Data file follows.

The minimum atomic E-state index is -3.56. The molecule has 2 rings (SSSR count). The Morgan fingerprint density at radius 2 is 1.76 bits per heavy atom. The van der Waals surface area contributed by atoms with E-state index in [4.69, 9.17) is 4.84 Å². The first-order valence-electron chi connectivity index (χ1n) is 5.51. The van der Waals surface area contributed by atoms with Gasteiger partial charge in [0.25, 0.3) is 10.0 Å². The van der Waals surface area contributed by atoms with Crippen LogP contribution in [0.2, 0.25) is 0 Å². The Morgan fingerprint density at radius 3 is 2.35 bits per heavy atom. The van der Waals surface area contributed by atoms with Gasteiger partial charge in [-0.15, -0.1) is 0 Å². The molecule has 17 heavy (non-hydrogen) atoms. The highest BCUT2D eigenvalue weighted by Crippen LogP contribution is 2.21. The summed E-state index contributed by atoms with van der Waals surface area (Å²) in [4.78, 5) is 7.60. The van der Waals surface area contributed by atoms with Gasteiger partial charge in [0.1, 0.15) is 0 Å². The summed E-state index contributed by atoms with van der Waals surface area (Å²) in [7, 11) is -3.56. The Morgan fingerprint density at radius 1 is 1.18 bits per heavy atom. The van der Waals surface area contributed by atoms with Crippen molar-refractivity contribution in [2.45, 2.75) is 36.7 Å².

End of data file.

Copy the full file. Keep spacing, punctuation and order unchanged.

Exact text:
The minimum atomic E-state index is -3.56. The molecule has 2 rings (SSSR count). The Morgan fingerprint density at radius 2 is 1.76 bits per heavy atom. The van der Waals surface area contributed by atoms with E-state index in [4.69, 9.17) is 4.84 Å². The first-order valence-electron chi connectivity index (χ1n) is 5.51. The van der Waals surface area contributed by atoms with Gasteiger partial charge in [0.25, 0.3) is 10.0 Å². The van der Waals surface area contributed by atoms with Crippen LogP contribution in [0.2, 0.25) is 0 Å². The Morgan fingerprint density at radius 3 is 2.35 bits per heavy atom. The van der Waals surface area contributed by atoms with Gasteiger partial charge in [-0.15, -0.1) is 0 Å². The molecule has 17 heavy (non-hydrogen) atoms. The highest BCUT2D eigenvalue weighted by Crippen LogP contribution is 2.21. The summed E-state index contributed by atoms with van der Waals surface area (Å²) in [4.78, 5) is 7.60. The van der Waals surface area contributed by atoms with Gasteiger partial charge in [0.1, 0.15) is 0 Å². The summed E-state index contributed by atoms with van der Waals surface area (Å²) in [7, 11) is -3.56. The Morgan fingerprint density at radius 1 is 1.18 bits per heavy atom. The van der Waals surface area contributed by atoms with Crippen molar-refractivity contribution in [2.45, 2.75) is 36.7 Å².